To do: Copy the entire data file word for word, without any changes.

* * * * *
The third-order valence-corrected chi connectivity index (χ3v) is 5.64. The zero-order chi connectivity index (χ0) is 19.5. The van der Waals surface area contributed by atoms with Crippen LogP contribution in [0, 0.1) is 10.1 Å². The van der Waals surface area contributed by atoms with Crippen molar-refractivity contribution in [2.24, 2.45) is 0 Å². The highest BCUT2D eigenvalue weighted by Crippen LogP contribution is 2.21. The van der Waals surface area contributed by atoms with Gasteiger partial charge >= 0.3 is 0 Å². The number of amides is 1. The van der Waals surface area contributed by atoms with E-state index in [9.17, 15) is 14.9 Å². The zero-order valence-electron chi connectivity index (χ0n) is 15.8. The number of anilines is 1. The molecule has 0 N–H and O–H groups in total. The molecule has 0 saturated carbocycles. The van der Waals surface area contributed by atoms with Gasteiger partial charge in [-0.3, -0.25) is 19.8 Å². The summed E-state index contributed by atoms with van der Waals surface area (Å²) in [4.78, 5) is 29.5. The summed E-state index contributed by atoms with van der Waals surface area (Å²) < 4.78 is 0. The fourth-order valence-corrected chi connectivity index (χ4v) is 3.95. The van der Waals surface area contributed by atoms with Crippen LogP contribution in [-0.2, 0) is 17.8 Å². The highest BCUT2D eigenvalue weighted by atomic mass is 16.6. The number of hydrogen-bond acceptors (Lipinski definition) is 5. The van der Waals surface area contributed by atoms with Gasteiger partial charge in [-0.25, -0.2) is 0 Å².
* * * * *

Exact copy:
The third-order valence-corrected chi connectivity index (χ3v) is 5.64. The zero-order chi connectivity index (χ0) is 19.5. The van der Waals surface area contributed by atoms with Crippen LogP contribution in [0, 0.1) is 10.1 Å². The van der Waals surface area contributed by atoms with Crippen molar-refractivity contribution in [2.24, 2.45) is 0 Å². The highest BCUT2D eigenvalue weighted by Crippen LogP contribution is 2.21. The van der Waals surface area contributed by atoms with Gasteiger partial charge >= 0.3 is 0 Å². The number of amides is 1. The van der Waals surface area contributed by atoms with E-state index in [9.17, 15) is 14.9 Å². The zero-order valence-electron chi connectivity index (χ0n) is 15.8. The number of anilines is 1. The molecule has 0 N–H and O–H groups in total. The molecule has 0 saturated carbocycles. The van der Waals surface area contributed by atoms with Gasteiger partial charge in [-0.3, -0.25) is 19.8 Å². The summed E-state index contributed by atoms with van der Waals surface area (Å²) in [4.78, 5) is 29.5. The summed E-state index contributed by atoms with van der Waals surface area (Å²) < 4.78 is 0. The fourth-order valence-corrected chi connectivity index (χ4v) is 3.95. The van der Waals surface area contributed by atoms with Crippen LogP contribution in [-0.2, 0) is 17.8 Å². The highest BCUT2D eigenvalue weighted by atomic mass is 16.6. The number of hydrogen-bond acceptors (Lipinski definition) is 5. The van der Waals surface area contributed by atoms with Gasteiger partial charge in [-0.25, -0.2) is 0 Å².